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At Long Last, Serious U.S. Boxer Sees Career Reach Its Peak After Years Of Fighting In Obscurity

FROM SPORTS REPLAY (March 13, 1998): A photgraph caption in Thursday’s editions identifying Moe Smith as the promoter for tonights’ USA vs. Ireland amateur boxing exhibition was inaccurate. Smith is a local boxing coach and promoter. Toby Steward is the promoter of tonight’s match.

He went into the game expecting nothing.

For the longest time, he put in what he took out.

Very little.

Today, at 31, Darnell Wilson is the oldest and finest amateur junior middleweight in the country.

Seventeen years ago, he was an 85-pound freshman at Martin Luther King High in Chicago, hoping to make it in football as a not-so-wide receiver.

A stretch of practices convinced him there had to be a more practical way to apply his athletic talent.

He turned to boxing.

The gym was a haven, a place to forget for awhile. He lived in a Chicago housing project, where he and a younger brother, Rodney, padded their fists with socks and pounded on each other, pretending they were Muhammad Ali and Sugar Ray Leonard.

It took years to get serious.

“I got into boxing just to have somewhere to go,” Wilson said Wednesday before continuing workouts for Friday night’s dual match with Team Ireland in the Arena. “It kept me off the streets. I won, but there was no travel or anything.”

Just being part of a team was an advantage. Wilson cautions kids today who get into boxing with big dreams to “just do it and have fun.

“If you make it to a level like where I’m at, OK,” he says, “but if not, do it for the fun. I never thought I would get this far.”

Not after he climbed through the ropes for his first fight. The blood was running, the theme from Rocky was blaring and in the opposite corner that night was a veteran of some 80 amateur fights.

“I thought I was b-a-a-a-d,” Wilson said, humming the Rocky Theme. “I got murdered.”

He hasn’t forgotten the kid’s name. Keith Mosher. The lesson Mosher taught remains vivid.

Never underestimate experience.

It took months to get over that first-bout pounding, Wilson said.

“My friend would try to get me to spar with him. It took three months before I did. I was so scared that every time he moved I threw punches.”

After so-so progress, Wilson’s interest waned. He was showing up at fights 8 pounds over and cutting weight by ingesting Ex-Lax. He wasn’t overly dedicated in the gym.

He quit in ‘85. Played some basketball. A little football on the streets. He was busy at Mike Ditka’s Chicago restaurant, graduating from busboy to maintenance man, to setting up bakery food to bartender and security. He met his wife, Kathryn, there. He had a life.

“When I first saw Ditka walk in, he was scary,” Wilson said. “But he was nice. Totally different than you see him on television.”

When the restaurant closed, he moved to Lafayette, Ind., where he fell in with the Twin City Boxing Club where he now coaches as much as he trains.

In 1992, he fought his way to the semifinals of the Eastern Trials, where the light finally came on.

These are some of the best in the country, he reasoned. If I can run with these guys, I can run with the best.

So Wilson, a down-to-earth charmer with a self-effacing way of explaining how he came to prominence, turned himself into a serious athlete. He ran longer, trained harder, threw more punches. In Lafayette, at the urging of another boxer, he started attending First Assembly of God Church.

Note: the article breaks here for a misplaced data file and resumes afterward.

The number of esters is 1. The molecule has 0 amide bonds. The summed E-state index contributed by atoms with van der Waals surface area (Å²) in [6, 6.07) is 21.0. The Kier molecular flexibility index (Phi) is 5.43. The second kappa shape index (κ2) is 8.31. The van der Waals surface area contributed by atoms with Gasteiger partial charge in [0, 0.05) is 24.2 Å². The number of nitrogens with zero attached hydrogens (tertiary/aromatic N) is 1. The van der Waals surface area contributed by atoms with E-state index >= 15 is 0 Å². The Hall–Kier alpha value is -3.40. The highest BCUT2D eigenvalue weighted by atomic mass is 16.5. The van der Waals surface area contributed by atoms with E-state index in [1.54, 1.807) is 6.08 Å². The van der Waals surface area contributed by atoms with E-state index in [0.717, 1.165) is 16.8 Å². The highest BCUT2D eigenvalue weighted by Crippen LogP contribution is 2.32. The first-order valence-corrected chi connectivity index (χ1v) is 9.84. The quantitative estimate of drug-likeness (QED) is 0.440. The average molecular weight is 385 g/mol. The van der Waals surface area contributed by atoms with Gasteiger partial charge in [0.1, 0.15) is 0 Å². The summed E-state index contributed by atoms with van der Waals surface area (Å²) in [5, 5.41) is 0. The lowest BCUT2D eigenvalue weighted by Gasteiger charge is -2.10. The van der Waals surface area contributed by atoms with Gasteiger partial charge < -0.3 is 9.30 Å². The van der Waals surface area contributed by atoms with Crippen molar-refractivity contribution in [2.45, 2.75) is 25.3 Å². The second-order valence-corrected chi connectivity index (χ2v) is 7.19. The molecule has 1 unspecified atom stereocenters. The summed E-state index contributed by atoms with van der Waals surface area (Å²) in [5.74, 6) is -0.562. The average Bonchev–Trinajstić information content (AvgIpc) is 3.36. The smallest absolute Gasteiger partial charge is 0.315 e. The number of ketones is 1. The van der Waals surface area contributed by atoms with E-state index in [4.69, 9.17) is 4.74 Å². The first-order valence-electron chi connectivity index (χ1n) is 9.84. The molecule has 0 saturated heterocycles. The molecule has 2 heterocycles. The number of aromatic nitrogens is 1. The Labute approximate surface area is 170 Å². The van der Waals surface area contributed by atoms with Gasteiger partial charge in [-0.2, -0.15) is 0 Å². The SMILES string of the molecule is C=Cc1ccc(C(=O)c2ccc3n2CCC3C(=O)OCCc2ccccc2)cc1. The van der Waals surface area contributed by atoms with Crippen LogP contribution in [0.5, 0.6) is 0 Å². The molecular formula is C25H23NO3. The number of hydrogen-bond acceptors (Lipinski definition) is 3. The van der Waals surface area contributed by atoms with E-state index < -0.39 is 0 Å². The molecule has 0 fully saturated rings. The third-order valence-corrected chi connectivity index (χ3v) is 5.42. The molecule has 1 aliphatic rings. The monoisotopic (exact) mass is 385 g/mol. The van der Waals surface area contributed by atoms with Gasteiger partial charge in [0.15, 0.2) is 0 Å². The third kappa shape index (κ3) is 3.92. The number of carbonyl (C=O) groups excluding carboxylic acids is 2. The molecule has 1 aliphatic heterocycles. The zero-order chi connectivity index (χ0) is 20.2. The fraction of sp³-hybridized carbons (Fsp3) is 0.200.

The pastor played basketball. He and Wilson struck up a friendship as Darnell started moving into the national picture.

He figures he’s won about 175 of his estimated 200 amateur bouts. His biggest - a box-off with David Reid for a berth on the ‘96 U.S. Olympics team - was a loss on points.

“I thought I did well enough to win,” he said, “but I wasn’t angry or mad about it. If it had happened before I started going to church, I might not have handled it the way I did.”

After all these years, Wilson shrugs off the gruelling nature of the sport.

“Look at hockey,” he said. “It’s not supposed to have fighting and there’s more fighting in that. Boxing is a chess game. It’s 5 percent physical and 95 percent mental. You can have fast hands, but if you don’t know what you’re doing it’s just not going to happen.”

The hectic schedule of the international athlete started at 7 a.m. with a 5-mile run in Colorado Springs before a quick shower and a dash to the airport.

Friday night’s fight here is an important preliminary heading into next week’s nationals, back at Colorado Springs. By the end of the month, Wilson will be in Thailand, hoping after that to be ranked among the top 10 in the world.

Friday night, you’ll see in Wilson a “boxer who can fight inside. I’m adaptable.”

“I usually don’t fight with a game plan,” he said. “After I get hit the first time, I’m ready. I start adjusting.”

The goal is to fight in the Olympics. After that, he’ll turn pro at an age when most in his craft are old men.

“I want to at least try it,” he said.

Wilson was having a salad at C.I. Shenanigan’s. He laughed off any omen about lunching in an Irish joint the week of the Team Ireland bout.

“My coach in Chicago was Tom O’Shea,” he said. “He’s Irish, and he’ll be here for the fight. I think he’s friends - like childhood buddies - with the coach of the Irish team.”

That ought to be enough to put some of the luck of the Irish in his corner.

, DataTimes ILLUSTRATION: 2 Photos

MEMO: This sidebar appeared with the story: TICKETS Tickets for Friday’s U.S. vs. Ireland boxing card are $15, $25 and $50. They can be purchased at all G&B; outlets.

This sidebar appeared with the story: TICKETS Tickets for Friday’s U.S. vs. Ireland boxing card are $15, $25 and $50. They can be purchased at all G&B; outlets.

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